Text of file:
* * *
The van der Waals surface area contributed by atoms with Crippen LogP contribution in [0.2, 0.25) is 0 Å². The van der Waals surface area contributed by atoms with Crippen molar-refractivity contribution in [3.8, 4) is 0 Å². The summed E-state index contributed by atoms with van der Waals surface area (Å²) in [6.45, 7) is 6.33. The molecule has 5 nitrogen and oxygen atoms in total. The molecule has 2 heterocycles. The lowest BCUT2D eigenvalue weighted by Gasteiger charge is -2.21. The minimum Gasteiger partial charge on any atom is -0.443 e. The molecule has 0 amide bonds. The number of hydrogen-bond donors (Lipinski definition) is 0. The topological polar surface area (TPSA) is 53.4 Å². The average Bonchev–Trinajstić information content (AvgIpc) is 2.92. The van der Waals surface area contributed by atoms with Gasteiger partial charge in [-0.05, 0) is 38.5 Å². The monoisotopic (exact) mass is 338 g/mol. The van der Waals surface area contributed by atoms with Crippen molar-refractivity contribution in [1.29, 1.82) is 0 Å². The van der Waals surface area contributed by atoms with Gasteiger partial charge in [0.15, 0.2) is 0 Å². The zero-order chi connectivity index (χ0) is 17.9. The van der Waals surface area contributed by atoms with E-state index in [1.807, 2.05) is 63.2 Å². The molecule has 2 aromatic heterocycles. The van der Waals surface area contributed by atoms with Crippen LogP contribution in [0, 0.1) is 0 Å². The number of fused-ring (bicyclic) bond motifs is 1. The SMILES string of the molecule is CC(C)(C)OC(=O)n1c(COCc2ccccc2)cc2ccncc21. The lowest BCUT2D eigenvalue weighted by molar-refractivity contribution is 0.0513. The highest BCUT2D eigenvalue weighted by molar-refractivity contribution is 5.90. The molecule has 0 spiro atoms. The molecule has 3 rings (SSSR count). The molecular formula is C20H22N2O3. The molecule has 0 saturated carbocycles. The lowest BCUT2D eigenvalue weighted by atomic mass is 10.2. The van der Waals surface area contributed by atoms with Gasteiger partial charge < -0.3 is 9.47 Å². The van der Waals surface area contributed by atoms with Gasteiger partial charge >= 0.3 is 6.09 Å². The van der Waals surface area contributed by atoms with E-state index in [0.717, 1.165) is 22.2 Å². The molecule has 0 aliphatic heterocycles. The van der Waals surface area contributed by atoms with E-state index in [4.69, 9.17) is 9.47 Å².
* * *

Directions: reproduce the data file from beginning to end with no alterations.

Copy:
The van der Waals surface area contributed by atoms with Crippen LogP contribution in [0.2, 0.25) is 0 Å². The van der Waals surface area contributed by atoms with Crippen molar-refractivity contribution in [3.8, 4) is 0 Å². The summed E-state index contributed by atoms with van der Waals surface area (Å²) in [6.45, 7) is 6.33. The molecule has 5 nitrogen and oxygen atoms in total. The molecule has 2 heterocycles. The lowest BCUT2D eigenvalue weighted by Gasteiger charge is -2.21. The minimum Gasteiger partial charge on any atom is -0.443 e. The molecule has 0 amide bonds. The number of hydrogen-bond donors (Lipinski definition) is 0. The topological polar surface area (TPSA) is 53.4 Å². The average Bonchev–Trinajstić information content (AvgIpc) is 2.92. The van der Waals surface area contributed by atoms with Gasteiger partial charge in [-0.05, 0) is 38.5 Å². The monoisotopic (exact) mass is 338 g/mol. The van der Waals surface area contributed by atoms with Crippen molar-refractivity contribution in [1.29, 1.82) is 0 Å². The van der Waals surface area contributed by atoms with Gasteiger partial charge in [0.15, 0.2) is 0 Å². The zero-order chi connectivity index (χ0) is 17.9. The van der Waals surface area contributed by atoms with E-state index in [1.807, 2.05) is 63.2 Å². The molecule has 2 aromatic heterocycles. The van der Waals surface area contributed by atoms with Crippen LogP contribution in [0, 0.1) is 0 Å². The number of fused-ring (bicyclic) bond motifs is 1. The SMILES string of the molecule is CC(C)(C)OC(=O)n1c(COCc2ccccc2)cc2ccncc21. The lowest BCUT2D eigenvalue weighted by molar-refractivity contribution is 0.0513. The highest BCUT2D eigenvalue weighted by molar-refractivity contribution is 5.90. The molecule has 0 spiro atoms. The molecule has 3 rings (SSSR count). The molecular formula is C20H22N2O3. The molecule has 0 saturated carbocycles. The lowest BCUT2D eigenvalue weighted by atomic mass is 10.2. The van der Waals surface area contributed by atoms with Gasteiger partial charge < -0.3 is 9.47 Å². The van der Waals surface area contributed by atoms with Gasteiger partial charge >= 0.3 is 6.09 Å². The van der Waals surface area contributed by atoms with E-state index in [0.717, 1.165) is 22.2 Å². The molecule has 0 aliphatic heterocycles. The van der Waals surface area contributed by atoms with E-state index in [4.69, 9.17) is 9.47 Å².